The truth is that market timing doesn’t work. It’s not that you can’t correctly intuit when the market is doing well or when it’s doing poorly, but that you will virtually always miss the top and the bottom of the market, which eats up a lot of the advantages of trying to “time” a move. It’s very likely that you’ll miss the top of the market by a number of percentage points and miss the bottom by a similar amount, and those moves, along with the transaction costs, will eat up most of what you might gain by making those moves. You also miss out on dividends paid out by your stocks while you’re invested in something else.

If you feel truly nervous about your portfolio, then the question isn’t timing but whether it exceeds your risk tolerance. If you are strongly tempted to switch around your portfolio based on what the market is doing today or this month, to the point where you’re actually making moves, you need to never again have so much of your portfolio in stocks. If you’re managing to hold off that temptation but barely, switch to making contributions to something safer for a while until you’re less worried about the ins and outs of the market.

Spend some time assessing whether or not you just have too much risk exposure for your tastes and, if so, permanently move away from so much stocks by making further contributions in the form of bonds or cash.

Q3: Emergency fund or Roth IRA?

Should I take money out my emergency fund to max out my Roth IRA for 2017? I have about $9,500 in my emergency fund (with a goal of getting it to $10,000) and in order to max out my Roth IRA in 2017 before tax day, I’d have to move $2,500 out of my emergency fund, leaving me with $7,000. One of my goals for 2018 is to max my Roth out by making steady bi-weekly payments and would love to have also hit that goal for 2017, but I focused 2017 moreso on paying down my student loans — and successfully paid off $10,000! Knowing that I can withdraw contributions from my Roth should I need to (though I have no intention of doing so), makes me think I should go for it. The excellent returns I’ve gotten on what’s already in my Roth also make it so tempting to deposit the money. I would also rebuild my emergency fund to $10,000 throughout 2018. What do you think?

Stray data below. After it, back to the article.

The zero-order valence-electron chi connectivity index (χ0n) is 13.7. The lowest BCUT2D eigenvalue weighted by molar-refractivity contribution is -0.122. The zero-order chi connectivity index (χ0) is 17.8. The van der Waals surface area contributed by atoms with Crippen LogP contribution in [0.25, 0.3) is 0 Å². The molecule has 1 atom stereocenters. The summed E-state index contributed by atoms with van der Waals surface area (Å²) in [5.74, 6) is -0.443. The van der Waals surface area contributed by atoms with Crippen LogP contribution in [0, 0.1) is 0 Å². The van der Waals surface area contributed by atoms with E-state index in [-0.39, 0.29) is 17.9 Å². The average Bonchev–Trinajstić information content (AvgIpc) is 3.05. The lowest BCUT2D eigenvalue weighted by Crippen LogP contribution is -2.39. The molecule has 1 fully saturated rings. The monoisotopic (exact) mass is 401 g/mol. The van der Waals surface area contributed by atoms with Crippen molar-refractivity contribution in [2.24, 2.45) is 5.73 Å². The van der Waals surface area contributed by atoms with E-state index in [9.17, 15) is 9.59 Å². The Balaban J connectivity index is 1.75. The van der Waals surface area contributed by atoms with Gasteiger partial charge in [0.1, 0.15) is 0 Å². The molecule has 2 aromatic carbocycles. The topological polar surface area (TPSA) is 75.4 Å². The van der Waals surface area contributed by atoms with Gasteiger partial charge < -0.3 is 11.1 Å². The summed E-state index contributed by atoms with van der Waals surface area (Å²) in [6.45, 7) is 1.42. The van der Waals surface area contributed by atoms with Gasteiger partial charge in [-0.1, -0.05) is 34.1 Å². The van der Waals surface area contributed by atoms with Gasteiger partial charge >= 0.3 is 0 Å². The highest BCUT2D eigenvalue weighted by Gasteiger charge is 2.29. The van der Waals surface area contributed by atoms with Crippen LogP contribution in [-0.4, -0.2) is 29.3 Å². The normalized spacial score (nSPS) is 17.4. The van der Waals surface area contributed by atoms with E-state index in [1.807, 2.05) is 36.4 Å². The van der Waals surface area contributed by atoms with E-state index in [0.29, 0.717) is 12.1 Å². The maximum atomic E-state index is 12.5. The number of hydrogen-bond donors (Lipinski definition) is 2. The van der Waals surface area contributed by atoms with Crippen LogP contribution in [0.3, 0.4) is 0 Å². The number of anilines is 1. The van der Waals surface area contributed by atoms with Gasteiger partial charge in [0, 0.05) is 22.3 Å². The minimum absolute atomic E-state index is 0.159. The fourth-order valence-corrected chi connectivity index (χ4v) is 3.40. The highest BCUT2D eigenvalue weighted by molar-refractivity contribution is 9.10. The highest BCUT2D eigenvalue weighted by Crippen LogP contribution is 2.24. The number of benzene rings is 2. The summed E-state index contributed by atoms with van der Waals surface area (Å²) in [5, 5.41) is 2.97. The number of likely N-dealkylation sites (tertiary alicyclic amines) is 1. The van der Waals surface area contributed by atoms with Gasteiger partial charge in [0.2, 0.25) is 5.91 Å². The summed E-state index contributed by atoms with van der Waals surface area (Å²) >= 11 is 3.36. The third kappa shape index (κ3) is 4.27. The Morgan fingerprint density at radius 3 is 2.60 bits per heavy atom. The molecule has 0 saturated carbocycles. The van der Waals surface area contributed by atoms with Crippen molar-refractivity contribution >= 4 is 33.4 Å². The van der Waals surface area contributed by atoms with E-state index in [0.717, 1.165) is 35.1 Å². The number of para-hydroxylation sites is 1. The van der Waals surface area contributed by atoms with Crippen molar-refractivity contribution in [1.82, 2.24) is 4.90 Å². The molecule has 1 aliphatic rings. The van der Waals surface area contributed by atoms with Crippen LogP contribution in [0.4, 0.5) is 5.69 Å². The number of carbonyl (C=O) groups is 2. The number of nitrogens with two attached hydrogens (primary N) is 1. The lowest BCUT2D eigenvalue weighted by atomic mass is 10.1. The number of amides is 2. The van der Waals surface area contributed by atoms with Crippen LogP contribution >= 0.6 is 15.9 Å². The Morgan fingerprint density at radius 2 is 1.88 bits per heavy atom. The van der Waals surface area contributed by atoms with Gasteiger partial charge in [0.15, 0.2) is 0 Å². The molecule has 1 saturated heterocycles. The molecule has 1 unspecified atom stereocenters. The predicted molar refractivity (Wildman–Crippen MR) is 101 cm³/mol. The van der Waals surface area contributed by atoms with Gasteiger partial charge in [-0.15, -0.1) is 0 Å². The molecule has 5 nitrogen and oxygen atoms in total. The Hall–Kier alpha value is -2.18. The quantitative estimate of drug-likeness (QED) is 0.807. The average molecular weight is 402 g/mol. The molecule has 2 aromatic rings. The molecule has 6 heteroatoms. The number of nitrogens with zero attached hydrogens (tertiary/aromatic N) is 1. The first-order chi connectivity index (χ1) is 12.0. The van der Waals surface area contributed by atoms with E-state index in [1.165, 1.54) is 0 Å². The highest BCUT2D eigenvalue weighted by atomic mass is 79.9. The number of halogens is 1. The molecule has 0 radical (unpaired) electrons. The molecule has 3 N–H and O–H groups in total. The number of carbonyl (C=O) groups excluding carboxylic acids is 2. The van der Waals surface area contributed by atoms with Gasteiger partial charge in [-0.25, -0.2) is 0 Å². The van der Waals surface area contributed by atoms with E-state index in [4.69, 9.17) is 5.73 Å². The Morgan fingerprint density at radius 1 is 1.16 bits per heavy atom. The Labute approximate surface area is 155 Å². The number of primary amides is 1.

– Kris

If you’re single and $7,000 would cover a month or two of living expenses, I’d make this move. You’re pretty safe from most of the emergencies that would befall you and you have a big enough window to be able to find some form of employment before your funds would run out.

If you have a number of dependents and $7,000 wouldn’t cover a few months of living expenses for everyone dependent on you, I wouldn’t do it. Again, it comes down to employment and the fact that your dependents likely can’t earn an income for themselves. Children change things, as do dependent parents and relatives.

You want to make sure that your emergencies are handled before you save. If you have dependents, that becomes even more important and you should be able to cover living expenses for everyone for even longer.

Q4: Home security system thoughts

My wife and I are debating about a home security system and I want to know your thoughts. We live in a pretty low crime area but several months ago there was a home robbery about a block from us. My wife says she doesn’t feel safe leaving the house because she thinks we will get robbed. She wants a really expensive security system. My thought is that you need just enough security to not be the low hanging fruit on the block. What do you think?
– Eldon

My thoughts on home security are summed up in this article from the New York Times. A few key quotes:

“Mr. Martin said that most thieves wander neighborhoods looking for an easy entry point, like an open window. Your security system would have told you to close that window when you tried to turn it on.”